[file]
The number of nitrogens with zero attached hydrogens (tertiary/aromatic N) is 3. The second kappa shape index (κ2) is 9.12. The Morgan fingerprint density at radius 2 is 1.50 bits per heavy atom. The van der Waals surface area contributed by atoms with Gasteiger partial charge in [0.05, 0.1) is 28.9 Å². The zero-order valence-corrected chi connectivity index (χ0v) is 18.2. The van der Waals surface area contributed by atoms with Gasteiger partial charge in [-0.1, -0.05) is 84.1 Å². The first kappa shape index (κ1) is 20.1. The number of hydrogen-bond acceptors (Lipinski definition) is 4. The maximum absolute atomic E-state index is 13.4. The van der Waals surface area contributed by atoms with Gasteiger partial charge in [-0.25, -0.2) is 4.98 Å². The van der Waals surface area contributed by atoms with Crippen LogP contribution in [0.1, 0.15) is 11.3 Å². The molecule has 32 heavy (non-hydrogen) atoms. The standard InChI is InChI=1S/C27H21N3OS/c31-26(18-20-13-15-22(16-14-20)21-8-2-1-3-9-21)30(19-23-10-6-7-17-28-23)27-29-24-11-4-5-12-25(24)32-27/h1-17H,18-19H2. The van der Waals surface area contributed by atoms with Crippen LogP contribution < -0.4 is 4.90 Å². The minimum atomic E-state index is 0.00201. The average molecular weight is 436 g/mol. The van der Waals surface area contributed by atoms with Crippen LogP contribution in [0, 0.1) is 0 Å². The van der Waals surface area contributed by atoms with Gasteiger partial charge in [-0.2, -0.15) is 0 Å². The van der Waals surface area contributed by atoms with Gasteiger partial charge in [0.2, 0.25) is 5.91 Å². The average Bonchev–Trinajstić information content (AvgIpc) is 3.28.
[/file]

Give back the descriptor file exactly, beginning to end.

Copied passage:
The number of nitrogens with zero attached hydrogens (tertiary/aromatic N) is 3. The second kappa shape index (κ2) is 9.12. The Morgan fingerprint density at radius 2 is 1.50 bits per heavy atom. The van der Waals surface area contributed by atoms with Gasteiger partial charge in [0.05, 0.1) is 28.9 Å². The zero-order valence-corrected chi connectivity index (χ0v) is 18.2. The van der Waals surface area contributed by atoms with Gasteiger partial charge in [-0.1, -0.05) is 84.1 Å². The first kappa shape index (κ1) is 20.1. The number of hydrogen-bond acceptors (Lipinski definition) is 4. The maximum absolute atomic E-state index is 13.4. The van der Waals surface area contributed by atoms with Gasteiger partial charge in [-0.25, -0.2) is 4.98 Å². The van der Waals surface area contributed by atoms with Crippen LogP contribution in [0.1, 0.15) is 11.3 Å². The molecule has 32 heavy (non-hydrogen) atoms. The standard InChI is InChI=1S/C27H21N3OS/c31-26(18-20-13-15-22(16-14-20)21-8-2-1-3-9-21)30(19-23-10-6-7-17-28-23)27-29-24-11-4-5-12-25(24)32-27/h1-17H,18-19H2. The van der Waals surface area contributed by atoms with Crippen LogP contribution < -0.4 is 4.90 Å². The minimum atomic E-state index is 0.00201. The average molecular weight is 436 g/mol. The van der Waals surface area contributed by atoms with Crippen LogP contribution in [0, 0.1) is 0 Å². The van der Waals surface area contributed by atoms with Gasteiger partial charge in [-0.2, -0.15) is 0 Å². The van der Waals surface area contributed by atoms with Gasteiger partial charge in [0.2, 0.25) is 5.91 Å². The average Bonchev–Trinajstić information content (AvgIpc) is 3.28.